If Huawei had polled Android fans about what they wanted in a phone, the Mate 20 Series—which includes the Mate 20 and Mate 20 Pro—would be pretty close to what you’d get. There are distinct differences between the two handsets, but separately, the Mate 20 and the Mate 20 Pro might be the two best Android phones ever made based purely on specs and features.
Like last year, the Mate 20 and Mate 20 Pro are not clones of each other, and each has its own defining characteristics. On the Mate 20, you’ll get a 6.5-inch Full HD display with a small teardrop notch, while the Mate 20 Pro brings a 6.4-inch Quad HD display with a curved OLED and a wider notch. There’s still a bit of baked-in confusion because the Pro model is smaller than the standard Mate 20, but for the most part, it earns its surname.
Both handsets are gorgeous. On the Mate 20 Pro you can barely see the bezels at the top and bottom, and the sides of the screen drape around the edges like the Galaxy Note 9. Even the bezel-heavier Mate 20 has dramatically trimmed the non-screen areas to eliminate the distracting Huawei name from the front. In the increasingly homogenous world of glass backs and notches, the Mate 20s still manage to stand out, mostly due to the attention Huawei has paid to a design element that’s usually overlooked: the arrangement of the camera. Instead of a simple horizontal or vertical array in the center or the corner like every other phone does, Huawei turned its triple-camera array into a square called the Matrix, with the flash occupying the upper right corner. It’s a playful, distinctive characteristic that will set the Mate 20 apart more than any color will.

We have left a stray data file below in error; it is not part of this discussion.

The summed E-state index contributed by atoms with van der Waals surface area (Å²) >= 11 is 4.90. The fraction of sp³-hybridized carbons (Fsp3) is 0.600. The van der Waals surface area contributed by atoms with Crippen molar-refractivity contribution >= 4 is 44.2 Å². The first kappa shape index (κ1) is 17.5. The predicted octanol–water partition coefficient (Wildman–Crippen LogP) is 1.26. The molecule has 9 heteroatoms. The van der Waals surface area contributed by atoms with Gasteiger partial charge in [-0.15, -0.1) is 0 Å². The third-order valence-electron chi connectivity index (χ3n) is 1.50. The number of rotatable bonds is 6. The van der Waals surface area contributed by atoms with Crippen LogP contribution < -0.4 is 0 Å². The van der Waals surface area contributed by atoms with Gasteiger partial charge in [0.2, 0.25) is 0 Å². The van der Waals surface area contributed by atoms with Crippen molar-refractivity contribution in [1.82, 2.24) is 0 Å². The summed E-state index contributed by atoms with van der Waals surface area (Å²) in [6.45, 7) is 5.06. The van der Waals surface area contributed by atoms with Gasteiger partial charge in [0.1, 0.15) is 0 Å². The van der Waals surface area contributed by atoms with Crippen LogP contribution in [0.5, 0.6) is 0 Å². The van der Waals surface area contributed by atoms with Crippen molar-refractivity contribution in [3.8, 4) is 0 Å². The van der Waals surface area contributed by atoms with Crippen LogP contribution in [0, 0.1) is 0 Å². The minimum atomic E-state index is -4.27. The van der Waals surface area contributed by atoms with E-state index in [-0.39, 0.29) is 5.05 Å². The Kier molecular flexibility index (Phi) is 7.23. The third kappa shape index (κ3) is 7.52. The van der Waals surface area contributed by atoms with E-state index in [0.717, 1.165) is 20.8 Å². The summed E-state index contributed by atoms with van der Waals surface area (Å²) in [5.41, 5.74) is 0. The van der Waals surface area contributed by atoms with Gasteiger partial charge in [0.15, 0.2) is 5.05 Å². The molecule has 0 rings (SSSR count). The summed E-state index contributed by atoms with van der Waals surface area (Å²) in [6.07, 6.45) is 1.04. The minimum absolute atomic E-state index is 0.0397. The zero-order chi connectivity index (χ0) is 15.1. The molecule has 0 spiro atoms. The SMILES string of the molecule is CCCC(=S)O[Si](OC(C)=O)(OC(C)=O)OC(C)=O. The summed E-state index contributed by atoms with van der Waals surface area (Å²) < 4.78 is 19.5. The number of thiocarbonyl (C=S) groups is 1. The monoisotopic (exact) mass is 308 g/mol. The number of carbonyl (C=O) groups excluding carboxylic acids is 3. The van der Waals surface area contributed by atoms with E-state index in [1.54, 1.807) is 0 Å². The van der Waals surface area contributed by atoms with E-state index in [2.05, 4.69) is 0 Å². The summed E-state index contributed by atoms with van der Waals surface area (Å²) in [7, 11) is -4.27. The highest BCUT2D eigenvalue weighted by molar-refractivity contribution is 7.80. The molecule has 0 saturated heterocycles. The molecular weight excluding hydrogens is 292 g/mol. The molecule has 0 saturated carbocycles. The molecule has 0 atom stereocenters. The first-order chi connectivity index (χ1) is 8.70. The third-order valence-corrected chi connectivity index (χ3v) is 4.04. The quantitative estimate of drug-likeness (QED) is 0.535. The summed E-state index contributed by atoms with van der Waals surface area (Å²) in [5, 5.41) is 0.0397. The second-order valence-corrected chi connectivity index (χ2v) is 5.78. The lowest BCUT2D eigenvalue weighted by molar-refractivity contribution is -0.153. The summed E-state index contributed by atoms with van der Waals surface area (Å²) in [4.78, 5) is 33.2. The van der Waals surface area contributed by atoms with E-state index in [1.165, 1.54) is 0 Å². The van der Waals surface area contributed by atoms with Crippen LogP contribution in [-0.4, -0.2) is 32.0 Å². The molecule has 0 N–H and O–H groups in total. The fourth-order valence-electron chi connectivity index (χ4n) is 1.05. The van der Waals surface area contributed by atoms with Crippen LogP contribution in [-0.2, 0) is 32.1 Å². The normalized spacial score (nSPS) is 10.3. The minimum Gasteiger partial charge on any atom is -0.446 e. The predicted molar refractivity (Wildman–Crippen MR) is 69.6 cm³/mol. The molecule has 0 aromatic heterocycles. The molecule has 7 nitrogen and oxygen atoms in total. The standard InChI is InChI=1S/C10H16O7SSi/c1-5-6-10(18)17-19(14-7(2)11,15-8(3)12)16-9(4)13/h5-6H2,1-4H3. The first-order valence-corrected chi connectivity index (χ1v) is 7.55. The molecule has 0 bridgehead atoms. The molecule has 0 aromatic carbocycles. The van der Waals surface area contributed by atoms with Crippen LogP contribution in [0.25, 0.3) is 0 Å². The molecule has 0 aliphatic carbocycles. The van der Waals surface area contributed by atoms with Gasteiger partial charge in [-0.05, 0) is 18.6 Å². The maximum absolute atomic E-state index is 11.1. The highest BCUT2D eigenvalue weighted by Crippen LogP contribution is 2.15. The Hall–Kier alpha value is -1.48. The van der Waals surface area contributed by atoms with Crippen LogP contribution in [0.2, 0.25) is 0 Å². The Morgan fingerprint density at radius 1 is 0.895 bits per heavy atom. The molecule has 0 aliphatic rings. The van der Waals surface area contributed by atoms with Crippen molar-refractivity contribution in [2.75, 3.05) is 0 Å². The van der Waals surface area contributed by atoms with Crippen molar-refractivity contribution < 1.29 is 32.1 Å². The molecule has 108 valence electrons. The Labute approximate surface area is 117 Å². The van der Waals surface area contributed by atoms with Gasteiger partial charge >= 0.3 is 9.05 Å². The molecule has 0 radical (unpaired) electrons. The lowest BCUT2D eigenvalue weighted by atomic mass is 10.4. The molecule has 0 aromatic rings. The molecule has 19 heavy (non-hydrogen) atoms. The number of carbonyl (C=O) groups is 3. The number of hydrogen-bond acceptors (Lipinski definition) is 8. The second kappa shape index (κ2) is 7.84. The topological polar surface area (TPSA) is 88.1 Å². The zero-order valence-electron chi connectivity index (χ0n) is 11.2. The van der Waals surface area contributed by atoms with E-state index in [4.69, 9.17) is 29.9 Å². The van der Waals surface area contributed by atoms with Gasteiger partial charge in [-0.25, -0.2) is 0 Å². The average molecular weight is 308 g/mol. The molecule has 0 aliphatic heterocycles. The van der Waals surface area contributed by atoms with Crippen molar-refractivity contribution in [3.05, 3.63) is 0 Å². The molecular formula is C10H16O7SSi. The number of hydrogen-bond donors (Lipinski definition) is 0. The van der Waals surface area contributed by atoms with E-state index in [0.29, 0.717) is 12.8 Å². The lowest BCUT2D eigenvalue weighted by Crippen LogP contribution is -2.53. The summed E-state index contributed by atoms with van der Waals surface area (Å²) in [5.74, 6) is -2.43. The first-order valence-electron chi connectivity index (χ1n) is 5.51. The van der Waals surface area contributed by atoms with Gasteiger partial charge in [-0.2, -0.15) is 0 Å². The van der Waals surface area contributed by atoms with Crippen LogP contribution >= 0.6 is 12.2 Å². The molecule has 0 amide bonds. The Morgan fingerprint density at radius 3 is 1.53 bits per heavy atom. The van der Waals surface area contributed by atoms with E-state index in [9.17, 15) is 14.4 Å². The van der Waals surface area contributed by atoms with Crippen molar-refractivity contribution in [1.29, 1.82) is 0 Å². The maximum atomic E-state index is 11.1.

The Mate 20 phones are pretty incredible on the inside as well. Huawei has spared no expense with its flagship product line, and you’d be hard-pressed to find an Android handset that packs a more powerful punch:
Display: 6.53-inch LCD, 2244 x 1080
Processor: Kirin 980
Mate 20 Pro
Display: 6.39-inch OLED, 3120 × 1440
Processor: Kirin 980
But while the design will draw people in, the features of the Mate 20 and Mate 20 Pro are what will compel them to drop upwards of $900 on a new handset. It starts with security. While there’s a standard fingerprint sensor on the back of the Mate 20, you won’t find one on the Pro. That’s because Huawei has introduced two new secure biometrics: facial recognition and in-display fingerprint scanning.
Inside the Pro’s notch you’ll find a 3D depth sensing camera system similar to the one Apple uses for Face ID. There’s a dot projector and a flood illuminator for secure facial unlocking, and it’s secure enough to use for unlocking password-protected apps as well.
If you’d rather unlock the old-fashioned way, Huawei has put a pressure-detecting fingerprint sensor under the glass of the Mate 20 Pro. I didn’t get a chance to try out 3D face unlocking, but in my brief testing of the in-display fingerprint sensor, it felt about as accurate and as fast as the sensors from 2-3 years ago, which is to say it still worked well.